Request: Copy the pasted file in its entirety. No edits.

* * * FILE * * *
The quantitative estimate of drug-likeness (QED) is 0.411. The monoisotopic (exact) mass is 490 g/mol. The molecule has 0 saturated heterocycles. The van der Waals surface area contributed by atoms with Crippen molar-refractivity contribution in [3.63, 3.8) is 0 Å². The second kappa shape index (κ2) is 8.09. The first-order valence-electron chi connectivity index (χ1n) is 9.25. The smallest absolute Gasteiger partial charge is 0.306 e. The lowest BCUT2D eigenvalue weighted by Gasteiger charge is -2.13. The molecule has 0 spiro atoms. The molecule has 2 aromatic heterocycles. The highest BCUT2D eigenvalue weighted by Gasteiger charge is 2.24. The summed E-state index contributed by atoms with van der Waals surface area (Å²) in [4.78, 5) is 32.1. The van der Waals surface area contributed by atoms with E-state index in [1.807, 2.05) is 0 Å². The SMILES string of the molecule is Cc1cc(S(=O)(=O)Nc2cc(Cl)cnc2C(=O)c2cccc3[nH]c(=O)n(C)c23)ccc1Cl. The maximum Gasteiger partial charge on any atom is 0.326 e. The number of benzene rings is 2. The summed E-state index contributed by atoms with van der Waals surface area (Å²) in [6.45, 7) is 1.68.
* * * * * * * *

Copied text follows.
The quantitative estimate of drug-likeness (QED) is 0.411. The monoisotopic (exact) mass is 490 g/mol. The molecule has 0 saturated heterocycles. The van der Waals surface area contributed by atoms with Crippen molar-refractivity contribution in [3.63, 3.8) is 0 Å². The second kappa shape index (κ2) is 8.09. The first-order valence-electron chi connectivity index (χ1n) is 9.25. The smallest absolute Gasteiger partial charge is 0.306 e. The lowest BCUT2D eigenvalue weighted by Gasteiger charge is -2.13. The molecule has 0 spiro atoms. The molecule has 2 aromatic heterocycles. The highest BCUT2D eigenvalue weighted by Gasteiger charge is 2.24. The summed E-state index contributed by atoms with van der Waals surface area (Å²) in [4.78, 5) is 32.1. The van der Waals surface area contributed by atoms with E-state index in [1.807, 2.05) is 0 Å². The SMILES string of the molecule is Cc1cc(S(=O)(=O)Nc2cc(Cl)cnc2C(=O)c2cccc3[nH]c(=O)n(C)c23)ccc1Cl. The maximum Gasteiger partial charge on any atom is 0.326 e. The number of benzene rings is 2. The summed E-state index contributed by atoms with van der Waals surface area (Å²) in [6.45, 7) is 1.68.